Data journalism is more accessible than most people realise.
At the news:rewired conference, panelists from the Financial Times, Media Wales, the British Medical Journal (BMJ) and the Cabinet Office’s data.gov.uk gave their advice on how to tell stories using data, and how to avoid some of the most common pitfalls.
There is no such thing as a ‘data journalist’
At the Financial Times, there are no designated ‘data journalists’.
Instead there are journalists, designers, and developers who work together as a team producing a range of output from reports to info-graphics, the news:rewired conference, today in London, was told during a session on deriving stories from data.
Emily Cadman, head of interactive at the FT, said:
We think data journalism is everybody’s job.
Essentially, she says, data journalism is simply problem solving: What question do you want answered?
What do you want to know?
Come up with a hypothesis you want to prove or a question you want answered, suggests Deborah Cohen, investigations editor of the British Medical Journal.
Cohen worked with BBC Panorama to investigate the health benefit claims made by soft drinks manufacturers.
Taking data from ten health and sports magazines to see what claims were being made her team discovered that many were not medically backed.
What was crucial in the investigation, she said, was that data wasn’t cherry picked; enabling the BMJ to build a powerful argument against accusations of bias.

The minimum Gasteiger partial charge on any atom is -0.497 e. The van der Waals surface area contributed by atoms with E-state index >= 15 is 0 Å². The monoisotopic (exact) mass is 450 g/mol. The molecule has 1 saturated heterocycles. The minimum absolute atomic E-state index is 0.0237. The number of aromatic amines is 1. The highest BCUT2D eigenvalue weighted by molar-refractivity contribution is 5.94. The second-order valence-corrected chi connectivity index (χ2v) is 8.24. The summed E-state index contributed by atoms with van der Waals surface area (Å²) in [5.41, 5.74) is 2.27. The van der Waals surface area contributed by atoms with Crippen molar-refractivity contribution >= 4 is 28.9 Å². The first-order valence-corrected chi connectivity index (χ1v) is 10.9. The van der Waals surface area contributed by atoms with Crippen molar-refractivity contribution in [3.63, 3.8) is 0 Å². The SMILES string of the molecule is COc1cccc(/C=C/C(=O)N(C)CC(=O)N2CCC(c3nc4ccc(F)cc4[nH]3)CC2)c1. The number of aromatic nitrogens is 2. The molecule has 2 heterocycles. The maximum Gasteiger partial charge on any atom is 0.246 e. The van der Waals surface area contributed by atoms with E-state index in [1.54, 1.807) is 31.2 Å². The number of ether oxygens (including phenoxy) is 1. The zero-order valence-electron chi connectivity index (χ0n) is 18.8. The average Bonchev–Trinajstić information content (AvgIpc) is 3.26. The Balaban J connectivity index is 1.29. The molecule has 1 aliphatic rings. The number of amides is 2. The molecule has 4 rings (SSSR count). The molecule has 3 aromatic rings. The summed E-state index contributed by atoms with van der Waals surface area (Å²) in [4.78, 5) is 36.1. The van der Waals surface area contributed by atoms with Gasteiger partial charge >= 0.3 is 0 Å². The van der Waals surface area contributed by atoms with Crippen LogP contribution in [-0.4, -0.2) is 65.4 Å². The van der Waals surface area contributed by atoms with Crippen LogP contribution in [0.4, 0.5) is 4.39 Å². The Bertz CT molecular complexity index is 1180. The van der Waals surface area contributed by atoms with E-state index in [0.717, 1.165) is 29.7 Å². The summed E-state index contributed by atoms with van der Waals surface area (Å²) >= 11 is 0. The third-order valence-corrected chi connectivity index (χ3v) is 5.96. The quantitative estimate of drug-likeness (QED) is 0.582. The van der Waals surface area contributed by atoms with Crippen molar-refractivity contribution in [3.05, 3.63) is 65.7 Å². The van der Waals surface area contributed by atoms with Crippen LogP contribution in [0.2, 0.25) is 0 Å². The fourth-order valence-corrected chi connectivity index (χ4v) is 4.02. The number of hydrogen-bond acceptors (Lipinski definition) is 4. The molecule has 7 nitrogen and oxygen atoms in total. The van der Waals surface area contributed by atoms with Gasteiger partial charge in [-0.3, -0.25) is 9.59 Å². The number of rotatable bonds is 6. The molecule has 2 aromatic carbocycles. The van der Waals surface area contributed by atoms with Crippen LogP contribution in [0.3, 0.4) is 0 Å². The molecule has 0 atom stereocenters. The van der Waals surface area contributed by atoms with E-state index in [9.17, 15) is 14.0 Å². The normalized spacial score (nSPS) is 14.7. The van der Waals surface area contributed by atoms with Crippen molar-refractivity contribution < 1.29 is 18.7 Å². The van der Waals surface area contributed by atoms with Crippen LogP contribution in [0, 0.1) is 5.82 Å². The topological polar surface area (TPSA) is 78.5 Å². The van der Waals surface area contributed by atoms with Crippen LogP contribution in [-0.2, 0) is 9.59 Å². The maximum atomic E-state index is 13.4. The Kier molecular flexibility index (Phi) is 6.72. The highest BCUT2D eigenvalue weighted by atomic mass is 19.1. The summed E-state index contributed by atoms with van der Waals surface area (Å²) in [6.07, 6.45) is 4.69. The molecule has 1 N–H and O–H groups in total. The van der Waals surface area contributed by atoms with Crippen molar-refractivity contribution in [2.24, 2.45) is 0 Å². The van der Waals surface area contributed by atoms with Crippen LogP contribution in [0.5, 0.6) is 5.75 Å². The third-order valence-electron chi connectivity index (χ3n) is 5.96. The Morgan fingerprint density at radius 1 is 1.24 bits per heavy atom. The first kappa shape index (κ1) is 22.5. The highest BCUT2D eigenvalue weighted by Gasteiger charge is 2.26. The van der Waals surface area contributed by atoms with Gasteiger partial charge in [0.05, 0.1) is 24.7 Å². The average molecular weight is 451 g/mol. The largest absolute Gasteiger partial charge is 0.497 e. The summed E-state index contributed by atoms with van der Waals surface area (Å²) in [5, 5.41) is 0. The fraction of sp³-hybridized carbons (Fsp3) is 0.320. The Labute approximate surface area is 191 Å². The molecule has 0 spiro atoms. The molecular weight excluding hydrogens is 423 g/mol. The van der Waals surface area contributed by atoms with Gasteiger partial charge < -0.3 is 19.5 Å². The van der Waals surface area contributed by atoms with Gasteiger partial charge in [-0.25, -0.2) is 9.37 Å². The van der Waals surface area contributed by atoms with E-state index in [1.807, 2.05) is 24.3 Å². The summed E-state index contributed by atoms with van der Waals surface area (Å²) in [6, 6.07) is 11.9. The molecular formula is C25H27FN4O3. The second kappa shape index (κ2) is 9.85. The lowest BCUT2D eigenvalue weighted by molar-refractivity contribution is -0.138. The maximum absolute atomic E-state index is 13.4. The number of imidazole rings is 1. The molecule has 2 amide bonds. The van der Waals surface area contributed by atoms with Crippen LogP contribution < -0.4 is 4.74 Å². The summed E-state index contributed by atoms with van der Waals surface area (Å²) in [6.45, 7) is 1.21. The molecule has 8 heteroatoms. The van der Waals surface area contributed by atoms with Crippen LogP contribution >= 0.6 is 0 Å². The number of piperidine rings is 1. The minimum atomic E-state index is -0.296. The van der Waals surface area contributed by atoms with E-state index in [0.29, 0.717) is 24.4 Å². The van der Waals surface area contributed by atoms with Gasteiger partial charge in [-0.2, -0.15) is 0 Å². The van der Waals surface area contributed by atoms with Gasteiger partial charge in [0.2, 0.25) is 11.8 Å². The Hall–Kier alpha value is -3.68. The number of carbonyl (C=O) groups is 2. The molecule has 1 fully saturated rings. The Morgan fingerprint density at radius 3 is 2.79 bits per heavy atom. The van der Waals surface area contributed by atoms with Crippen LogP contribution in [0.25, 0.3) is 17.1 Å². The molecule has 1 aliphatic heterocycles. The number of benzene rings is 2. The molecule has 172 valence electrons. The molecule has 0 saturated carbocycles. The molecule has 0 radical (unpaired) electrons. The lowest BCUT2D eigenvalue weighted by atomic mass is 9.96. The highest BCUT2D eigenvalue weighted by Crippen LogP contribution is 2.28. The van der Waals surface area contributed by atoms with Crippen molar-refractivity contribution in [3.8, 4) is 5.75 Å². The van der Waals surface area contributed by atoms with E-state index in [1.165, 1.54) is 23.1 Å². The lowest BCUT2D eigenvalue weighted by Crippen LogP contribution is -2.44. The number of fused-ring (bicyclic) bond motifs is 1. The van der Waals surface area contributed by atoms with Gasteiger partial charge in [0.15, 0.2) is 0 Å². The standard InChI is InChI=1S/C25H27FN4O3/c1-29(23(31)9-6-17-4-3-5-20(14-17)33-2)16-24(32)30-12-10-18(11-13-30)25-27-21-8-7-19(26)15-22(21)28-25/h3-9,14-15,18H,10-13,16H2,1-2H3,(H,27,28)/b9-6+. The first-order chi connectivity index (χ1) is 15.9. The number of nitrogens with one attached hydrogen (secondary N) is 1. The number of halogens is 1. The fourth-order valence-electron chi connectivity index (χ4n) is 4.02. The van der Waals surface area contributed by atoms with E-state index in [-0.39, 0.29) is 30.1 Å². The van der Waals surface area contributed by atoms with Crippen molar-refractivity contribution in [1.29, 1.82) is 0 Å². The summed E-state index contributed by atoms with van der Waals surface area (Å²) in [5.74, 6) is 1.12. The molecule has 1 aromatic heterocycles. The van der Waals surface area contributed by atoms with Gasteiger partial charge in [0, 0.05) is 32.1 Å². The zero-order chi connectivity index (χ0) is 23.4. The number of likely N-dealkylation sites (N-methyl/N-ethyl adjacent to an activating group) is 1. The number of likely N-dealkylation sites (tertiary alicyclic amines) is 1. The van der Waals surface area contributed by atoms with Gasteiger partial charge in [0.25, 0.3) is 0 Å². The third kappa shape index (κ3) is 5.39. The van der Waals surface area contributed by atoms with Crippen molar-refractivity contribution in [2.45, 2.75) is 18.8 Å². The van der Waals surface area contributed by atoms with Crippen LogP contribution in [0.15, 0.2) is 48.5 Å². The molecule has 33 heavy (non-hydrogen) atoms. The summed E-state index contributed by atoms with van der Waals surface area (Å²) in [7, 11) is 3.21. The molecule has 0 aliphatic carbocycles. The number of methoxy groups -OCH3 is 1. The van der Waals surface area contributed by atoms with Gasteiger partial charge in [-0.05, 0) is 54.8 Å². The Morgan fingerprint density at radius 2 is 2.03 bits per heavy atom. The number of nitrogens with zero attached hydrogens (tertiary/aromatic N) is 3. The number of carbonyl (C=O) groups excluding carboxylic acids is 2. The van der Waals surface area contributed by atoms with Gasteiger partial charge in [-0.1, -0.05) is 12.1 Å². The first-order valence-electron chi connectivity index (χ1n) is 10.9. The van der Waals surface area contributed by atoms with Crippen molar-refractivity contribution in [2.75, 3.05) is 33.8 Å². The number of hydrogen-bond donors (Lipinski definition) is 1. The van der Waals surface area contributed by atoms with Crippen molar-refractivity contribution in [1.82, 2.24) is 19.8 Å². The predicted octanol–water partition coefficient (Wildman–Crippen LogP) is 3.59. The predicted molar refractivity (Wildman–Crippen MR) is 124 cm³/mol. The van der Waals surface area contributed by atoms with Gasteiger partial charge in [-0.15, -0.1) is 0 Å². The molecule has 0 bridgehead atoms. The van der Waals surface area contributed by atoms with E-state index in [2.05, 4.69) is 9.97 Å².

You have to do your research first and you have to ask for the correct data. You can’t go fishing for anything.
Exploit the data available
The Government’s data portal, data.gov.uk, is a goldmine of available data, according to its head, with 9,327 data sets and over 1,000 maps.
Antonio Acuña, head of data.gov.uk for the Cabinet Office, told the news:rewired conference today in London that his site offers tags, themes, key word searches, file searches, search notifications and map layering.
We want you to be able to find the right amount of data in the least amount of time.
Journalists and the public can see the raw data behind the policies, Acuña said, and he is enthusiastic about the mutual benefits of such a huge open data store.
It’s available for the public..But they might discover new things about the workings of the country that we didn’t know. We want to facilitate discovery.
But a huge data source isn’t the only thing that is important to journalists. Claire Miller, a data journalist at Media Wales, stressed the importance of knowing what data is about to be released and how to get hold of it.
Census data is being released gradually and the Office for National Statistics (ONS) data hub is a really good starting point.
A straightforward Freedom of Information request, she said, can also yield useful data.
Clinical and medical data is available from the regulators under FOI although, according to Cohen, companies make information public that doesn’t really represent the data fairly.
The BMJ have now launched an open data campaign for medical organisations to open up their data banks to counter this, she added.
Tools of the trade
Microsoft Excel, according to Cadman, is the ‘gateway drug’ to data.
Excel alone can be used to tell data stories using tools within it such as filtering and pivot tables.
Other systems that can be of use, Cadman said, are My SQL, which can join databases together; QGIS, an open source geographical mapping system; Pivot Tracker, project management software which allows you to record bugs, ideas, problems, tasks, chores and NICAR, the National Institute for Computer Assisted Reporting.
Media Wales also uses Excel and Miller recommends Google Fusion Tables, and shpscape.com, a programme that runs shape files (for data maps) through Fusion Tables.
These tools will enable you to ‘visualise’ your data, whether it be a map, graph, interactive or table.